Electron Dance

Electron Dance Highlights


Dead in the Water

This is the sixteeneth part of The Ouroboros Sequence, a series on puzzle games.

The Steam store page for genius puzzle game Recursed (Portponky, 2016) highlights two reviews.

One is my very own, published on Rock Paper Shotgun. I wrote “Recursed’s brilliance is how it spawns complexity from a few simple constraints.”

The other is from the one and only Jonathan Blow who worked on a puzzle game you might have heard about. “I played for a while,” wrote Blow, “but it seemed really slow / simple.”

I’m only going to warn you once. Strap yourselves in.

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The Monte Carlo Player

This is the fifteeneth part of The Ouroboros Sequence, a series on puzzle games.

Monte Carlo simulation is a statistical technique where we let a computer rip through hundreds or thousands of randomized experiments, revealing a rich timescape of alternate futures from which we can make deductions. It’s a way of breaking an impasse of uncertainty in a problem. For example, we can use Monte Carlo methods to determine the fair price for a complex financial option whose payoff depends on the future movements of a stock.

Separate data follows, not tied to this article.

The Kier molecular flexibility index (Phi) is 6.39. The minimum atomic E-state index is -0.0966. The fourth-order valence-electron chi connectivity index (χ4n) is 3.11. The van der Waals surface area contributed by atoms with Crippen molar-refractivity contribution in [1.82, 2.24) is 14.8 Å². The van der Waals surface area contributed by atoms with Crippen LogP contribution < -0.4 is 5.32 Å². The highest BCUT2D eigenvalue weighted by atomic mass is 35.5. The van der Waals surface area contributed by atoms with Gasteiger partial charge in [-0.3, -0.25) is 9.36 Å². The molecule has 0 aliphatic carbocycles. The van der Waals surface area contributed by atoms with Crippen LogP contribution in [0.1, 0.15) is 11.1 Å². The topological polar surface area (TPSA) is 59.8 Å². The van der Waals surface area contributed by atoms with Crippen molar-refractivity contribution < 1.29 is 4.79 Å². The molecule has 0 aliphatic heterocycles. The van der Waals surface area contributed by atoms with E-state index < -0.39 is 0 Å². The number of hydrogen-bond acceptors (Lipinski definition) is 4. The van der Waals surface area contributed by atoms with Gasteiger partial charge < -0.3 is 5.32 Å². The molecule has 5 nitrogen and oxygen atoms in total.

And it struck me, as I was making random stabs at a level in Stephen’s Sausage Roll (Increpare Games, 2016), that puzzle enthusiasts engage in a similar exercise.

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Tears for John Marston

On the suggestion of Andy Durdin, I'm reposting this essay from last week's newsletter onto the site. We've already had a little chat about it on the newsletter discussion page.

Did Rockstar impose 100-hour weeks on its employees or not? I don’t know, especially since Rockstar told its staff to fill the airwaves with happy stories of their Utopian Workscape. On their own time, I assume. I'm pretty sure they won't have enough free time to read Jason Schreier’s 10,000-word Kotaku investigation which alleges Rockstar employees were certainly put through serious crunch.

But whether Rockstar whips employees into 100-hour weeks or not is besides the point. We already know long hours are endemic to the AAA industry. Crunch and burnout are staples of a career in big box games. We’ve been told the tales about Telltale, EA, Team Bondi... but has any of this naming and shaming made any difference? My dismissal of the latest AAA death march team story might be mistaken for apathy. It is not.

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Side by Side: Birdsketball